Don't use a power washer!! If you absolutely can't help yourself, keep the spray away from the wheel bearings!
Adding to this a Public Service Announcement:
Don't use a pressure washer on radial tires (ie, most tires).
Reason is, the water jet coming out of the washer is coming out in pulses (because most pressure washers are piston pumps... you get the pistons' pulsations).

Well, that pulsating stream starts flexing back and forth the radial wires of the tire... debilitating it somewhat.

Maybe it won't affect you... yet just in the off-chance you have a Bugatti Veyron or something of the sort, and regularly do over 200 MPH... don't pressure wash the tires.
 

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Bringing this back from the dead, I know, but I use a small electric pressure washer (maybe 1200psi, probably the smallest available) on bikes and have never had an issue. I also use it under the hood and underneath my trucks. I always keep it about a foot away and take extra precaution to avoid any electrical connectors/terminations, bearings, seals, and the chain. I would never use a gas powered or big electric one (that's what she said?).

Soak the bike(s) in Simple Green, wait 10-15 minutes (not letting it dry), and blast with the pressure washer. Then normal wash with soap/water/mitt and rinse. The FZ gets blow dried with a 6.5hp shop vac.

It's amazing what some SG and a little pressure washer will do.
 

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Adding to this a Public Service Announcement:
Don't use a pressure washer on radial tires (ie, most tires).
Reason is, the water jet coming out of the washer is coming out in pulses (because most pressure washers are piston pumps... you get the pistons' pulsations).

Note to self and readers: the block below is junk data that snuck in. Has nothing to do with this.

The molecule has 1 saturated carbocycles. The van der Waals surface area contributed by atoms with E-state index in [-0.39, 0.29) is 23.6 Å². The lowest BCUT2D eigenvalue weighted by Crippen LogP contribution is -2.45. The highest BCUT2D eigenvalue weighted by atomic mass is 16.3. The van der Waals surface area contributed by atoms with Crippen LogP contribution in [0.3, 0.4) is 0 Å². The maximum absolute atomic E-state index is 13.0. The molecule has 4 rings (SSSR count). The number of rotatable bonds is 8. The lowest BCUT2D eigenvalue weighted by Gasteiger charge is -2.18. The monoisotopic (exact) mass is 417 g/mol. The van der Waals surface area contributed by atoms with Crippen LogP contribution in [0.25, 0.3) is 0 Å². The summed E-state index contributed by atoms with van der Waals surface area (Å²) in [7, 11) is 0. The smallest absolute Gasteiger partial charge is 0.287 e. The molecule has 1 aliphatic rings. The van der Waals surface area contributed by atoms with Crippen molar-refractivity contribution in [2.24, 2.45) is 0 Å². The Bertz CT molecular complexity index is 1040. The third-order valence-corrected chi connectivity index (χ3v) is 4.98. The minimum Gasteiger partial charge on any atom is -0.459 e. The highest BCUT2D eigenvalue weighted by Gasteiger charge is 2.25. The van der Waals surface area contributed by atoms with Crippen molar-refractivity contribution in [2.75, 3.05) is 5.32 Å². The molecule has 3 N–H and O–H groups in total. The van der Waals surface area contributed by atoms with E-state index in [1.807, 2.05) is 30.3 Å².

Well, that pulsating stream starts flexing back and forth the radial wires of the tire... debilitating it somewhat.

Maybe it won't affect you... yet just in the off-chance you have a Bugatti Veyron or something of the sort, and regularly do over 200 MPH... don't pressure wash the tires.
So you are saying these water pressure fluctuations have a bigger effect than debris and road irregularities that the tyres run over at high speed?
Can you see why I am incredulous?
 

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Anyone use Plexis? That's what I've always used, I try to not wash the bike if i don't have to. Just spray plexus and wipe down
 

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Anyone use Plexis? That's what I've always used, I try to not wash the bike if i don't have to. Just spray plexus and wipe down
I use plexus on clear windshields only. Everything else gets furniture polish as it does at least as good of a job as Plexus and cost about 1/10 as much. I think the furniture polish actually does better than Plexus because furniture polish leaves a layer of wax behind. The w ax can prevent condensation on bare metal parts (fork tubes, etc.) Which prevents rust.